Twitter is the perfect medium for today’s over-saturated media-soaked times.
We have been long tomfooled by the assumption that philosophical discourse must be dense and off-putting, as well as impenetrable, as if it was clumsily translated from the immortal language of some ancient alien into our totally inadequate language. The defender of traditional philosophical discourse claims that good and solid philosophy must be sophisticated, and sophistication in all its subtlety and complexity and precision and profundity require lengthy and challenging treatises. Indeed, no doubt true but then again, the history of philosophy is full of texts that contain fragmentary language (Lao Tzi, Heraclitus, Hippocrates).
A great writer like La Rochefoucauld successfully overcame this problem with a 60 page classic, Reflections – a collection of cutting and cynical observations about human nature that were mostly a sentence long, at most three. Such maxims emerged out of the intensively competitive conversation rooms hosted by the Marquise de Sable & the Comtesse de Lafayette.
Only the greatest writers and artists of the day were invited to these Parisian salons, where wit and spark were rewarded, and the dull and pompous ignored, and never invited again. in order to win over such listeners, La Rochefoucauld developed a new literary genre, the aphorism – a pithy statement that nailed some deep and often dark insight of human nature. The finest thoughts in the fewest words.
Such aphorisms had to deliver its point within seconds, and with enough force to distract listeners from the next round of tea and dessert. These Parisian salons were the ideal location for La Rochefoucauld to polish hundreds of aphorisms.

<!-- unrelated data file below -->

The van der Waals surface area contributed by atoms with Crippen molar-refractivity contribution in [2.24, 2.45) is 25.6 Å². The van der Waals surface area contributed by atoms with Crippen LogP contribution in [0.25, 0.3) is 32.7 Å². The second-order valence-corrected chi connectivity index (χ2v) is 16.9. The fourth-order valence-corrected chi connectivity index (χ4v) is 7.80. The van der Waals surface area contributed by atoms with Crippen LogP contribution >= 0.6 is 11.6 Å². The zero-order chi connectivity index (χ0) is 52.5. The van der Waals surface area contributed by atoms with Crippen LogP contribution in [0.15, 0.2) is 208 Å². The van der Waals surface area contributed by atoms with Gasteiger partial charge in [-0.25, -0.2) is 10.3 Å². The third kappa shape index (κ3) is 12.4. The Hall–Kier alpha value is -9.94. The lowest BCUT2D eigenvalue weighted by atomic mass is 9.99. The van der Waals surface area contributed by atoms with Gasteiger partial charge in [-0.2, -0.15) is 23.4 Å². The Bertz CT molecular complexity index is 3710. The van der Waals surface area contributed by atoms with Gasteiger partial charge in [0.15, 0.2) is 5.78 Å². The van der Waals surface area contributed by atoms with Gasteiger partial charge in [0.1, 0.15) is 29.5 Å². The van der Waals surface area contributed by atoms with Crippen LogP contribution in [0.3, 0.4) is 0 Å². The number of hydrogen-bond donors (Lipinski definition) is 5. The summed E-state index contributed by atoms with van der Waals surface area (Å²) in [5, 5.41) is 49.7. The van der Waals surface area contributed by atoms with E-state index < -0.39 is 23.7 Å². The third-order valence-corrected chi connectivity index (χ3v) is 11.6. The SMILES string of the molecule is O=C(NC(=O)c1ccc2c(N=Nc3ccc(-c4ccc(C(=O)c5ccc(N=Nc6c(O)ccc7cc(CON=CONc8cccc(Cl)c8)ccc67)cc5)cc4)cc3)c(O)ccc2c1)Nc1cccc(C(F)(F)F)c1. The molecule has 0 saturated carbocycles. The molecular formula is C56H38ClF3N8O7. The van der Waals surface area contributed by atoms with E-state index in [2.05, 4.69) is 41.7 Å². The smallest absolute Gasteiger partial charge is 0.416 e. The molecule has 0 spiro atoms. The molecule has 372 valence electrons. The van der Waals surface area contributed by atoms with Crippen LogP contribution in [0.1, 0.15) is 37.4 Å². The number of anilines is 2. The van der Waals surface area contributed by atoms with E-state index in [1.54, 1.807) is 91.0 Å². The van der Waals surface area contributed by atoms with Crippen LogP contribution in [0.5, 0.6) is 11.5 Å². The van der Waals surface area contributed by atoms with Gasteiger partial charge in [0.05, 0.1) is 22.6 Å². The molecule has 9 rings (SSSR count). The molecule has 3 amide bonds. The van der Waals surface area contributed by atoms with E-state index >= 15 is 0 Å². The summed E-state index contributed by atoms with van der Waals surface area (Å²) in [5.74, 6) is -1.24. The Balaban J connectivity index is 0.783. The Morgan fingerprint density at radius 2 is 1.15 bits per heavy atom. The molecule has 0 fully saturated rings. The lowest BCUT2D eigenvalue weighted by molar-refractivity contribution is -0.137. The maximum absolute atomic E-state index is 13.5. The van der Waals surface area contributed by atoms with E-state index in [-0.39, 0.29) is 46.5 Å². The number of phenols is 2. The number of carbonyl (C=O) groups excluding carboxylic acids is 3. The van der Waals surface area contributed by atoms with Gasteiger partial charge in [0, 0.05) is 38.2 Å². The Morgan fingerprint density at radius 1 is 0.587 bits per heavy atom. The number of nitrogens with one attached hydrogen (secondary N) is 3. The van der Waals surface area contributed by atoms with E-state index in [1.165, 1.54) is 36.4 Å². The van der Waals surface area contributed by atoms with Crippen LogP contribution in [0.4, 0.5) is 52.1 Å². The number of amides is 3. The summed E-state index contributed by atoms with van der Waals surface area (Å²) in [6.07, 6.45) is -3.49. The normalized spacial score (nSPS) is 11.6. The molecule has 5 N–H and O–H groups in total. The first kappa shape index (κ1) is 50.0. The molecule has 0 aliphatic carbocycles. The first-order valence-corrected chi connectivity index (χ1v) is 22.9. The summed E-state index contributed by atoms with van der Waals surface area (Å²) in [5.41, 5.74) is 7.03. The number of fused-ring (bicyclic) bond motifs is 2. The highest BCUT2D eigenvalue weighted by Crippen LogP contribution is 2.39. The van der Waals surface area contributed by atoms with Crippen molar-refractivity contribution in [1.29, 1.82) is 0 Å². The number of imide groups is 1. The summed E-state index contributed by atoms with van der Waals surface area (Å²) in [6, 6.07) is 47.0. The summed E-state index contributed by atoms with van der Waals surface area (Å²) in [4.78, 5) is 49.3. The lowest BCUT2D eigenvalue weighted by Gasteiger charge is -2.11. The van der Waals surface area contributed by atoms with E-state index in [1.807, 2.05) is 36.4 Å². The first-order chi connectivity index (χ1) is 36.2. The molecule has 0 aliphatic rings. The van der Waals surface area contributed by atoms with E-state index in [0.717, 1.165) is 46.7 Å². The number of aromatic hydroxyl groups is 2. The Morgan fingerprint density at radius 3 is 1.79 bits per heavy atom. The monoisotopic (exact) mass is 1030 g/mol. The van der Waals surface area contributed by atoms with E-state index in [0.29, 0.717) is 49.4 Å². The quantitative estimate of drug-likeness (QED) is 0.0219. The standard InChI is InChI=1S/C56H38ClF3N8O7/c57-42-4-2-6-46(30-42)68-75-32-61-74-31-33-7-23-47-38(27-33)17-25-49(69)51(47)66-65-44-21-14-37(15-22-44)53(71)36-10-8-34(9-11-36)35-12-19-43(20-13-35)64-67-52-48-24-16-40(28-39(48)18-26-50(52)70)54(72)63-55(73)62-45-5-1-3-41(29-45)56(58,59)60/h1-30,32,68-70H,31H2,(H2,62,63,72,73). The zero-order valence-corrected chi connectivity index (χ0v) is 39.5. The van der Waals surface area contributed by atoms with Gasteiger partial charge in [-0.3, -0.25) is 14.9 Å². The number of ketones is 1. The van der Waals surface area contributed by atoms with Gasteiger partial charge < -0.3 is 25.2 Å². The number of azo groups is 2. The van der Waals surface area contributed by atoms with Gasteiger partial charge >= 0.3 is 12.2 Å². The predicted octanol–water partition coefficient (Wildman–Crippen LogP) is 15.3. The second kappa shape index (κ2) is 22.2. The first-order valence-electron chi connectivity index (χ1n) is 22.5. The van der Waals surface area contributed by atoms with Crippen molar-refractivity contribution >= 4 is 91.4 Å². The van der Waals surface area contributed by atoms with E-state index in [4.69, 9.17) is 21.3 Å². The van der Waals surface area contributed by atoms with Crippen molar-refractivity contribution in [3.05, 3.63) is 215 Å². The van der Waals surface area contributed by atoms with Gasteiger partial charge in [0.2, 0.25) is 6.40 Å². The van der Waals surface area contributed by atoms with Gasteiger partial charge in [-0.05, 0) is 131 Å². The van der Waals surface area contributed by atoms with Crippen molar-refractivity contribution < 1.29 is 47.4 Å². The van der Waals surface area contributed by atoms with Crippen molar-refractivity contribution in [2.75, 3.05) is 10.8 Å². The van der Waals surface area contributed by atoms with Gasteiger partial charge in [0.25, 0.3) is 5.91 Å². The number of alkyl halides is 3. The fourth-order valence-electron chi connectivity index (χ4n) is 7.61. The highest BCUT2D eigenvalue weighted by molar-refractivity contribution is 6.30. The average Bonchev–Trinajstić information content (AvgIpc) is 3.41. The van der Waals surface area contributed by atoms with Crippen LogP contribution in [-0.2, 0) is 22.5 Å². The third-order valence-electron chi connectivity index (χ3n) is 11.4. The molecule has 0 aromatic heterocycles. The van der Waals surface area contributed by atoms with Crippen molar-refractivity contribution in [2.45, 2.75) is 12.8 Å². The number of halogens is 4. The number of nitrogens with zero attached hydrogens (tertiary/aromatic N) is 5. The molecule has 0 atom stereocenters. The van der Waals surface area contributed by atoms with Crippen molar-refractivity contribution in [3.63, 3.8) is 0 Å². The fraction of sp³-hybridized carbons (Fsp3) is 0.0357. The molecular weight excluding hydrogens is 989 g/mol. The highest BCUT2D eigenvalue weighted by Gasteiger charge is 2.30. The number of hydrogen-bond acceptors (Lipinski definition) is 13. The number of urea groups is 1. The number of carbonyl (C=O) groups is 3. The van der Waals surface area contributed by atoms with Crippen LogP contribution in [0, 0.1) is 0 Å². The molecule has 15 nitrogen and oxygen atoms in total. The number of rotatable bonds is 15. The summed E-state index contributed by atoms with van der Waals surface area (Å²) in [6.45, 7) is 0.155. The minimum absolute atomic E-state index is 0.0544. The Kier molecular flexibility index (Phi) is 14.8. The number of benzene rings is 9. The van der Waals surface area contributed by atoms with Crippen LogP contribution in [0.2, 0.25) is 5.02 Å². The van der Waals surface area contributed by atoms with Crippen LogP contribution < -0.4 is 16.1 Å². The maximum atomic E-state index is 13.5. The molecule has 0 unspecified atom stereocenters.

La Rochefoucauld had to win over people who had very little time and wouldn’t already be sympathetic to him. Philosophers assumed that they didn’t need to write with elegance or concision and wit because they thought that as long their ideas were important, the style was immaterial.
La Rochefoucauld knew better. We, just like the listeners at the salons, are in a permanent fog of distraction, and if someone wanted to pierce through that fog they must use everything at their disposal to capture our attention and mitigate our boredom for a limited time. Had philosophers imagined their audience to be impatient and non-professional, the entire history of philosophy would be different – and much shorter.
Today,Twitter is our digital salon, and philosophy has a second chance at becoming relevant. Yes, the backlash has become fashionable, that twitter is just another platform that expresses the rampant narcissism of our modern times. But then again, dating back to ancient history, when writing was a privilege, people memorized information and communicated it through brief and mnemonic bursts. The Bible contains twitter-sized prose. Poetry, or the blank verse, is ideal for Twitter. Twitter is indeed telegraphic, but it is no limitation of language. Forced in a Procrustean bed, language users become more creative and inventive in deciphering the code and fleshing it out with details. And philosophy has always flourished, no matter the conditions – be it censorship, orthodoxy, and including our ADHD styled society. 🙂
I’ve collected a series of tweets that constitute a potential philosophy here.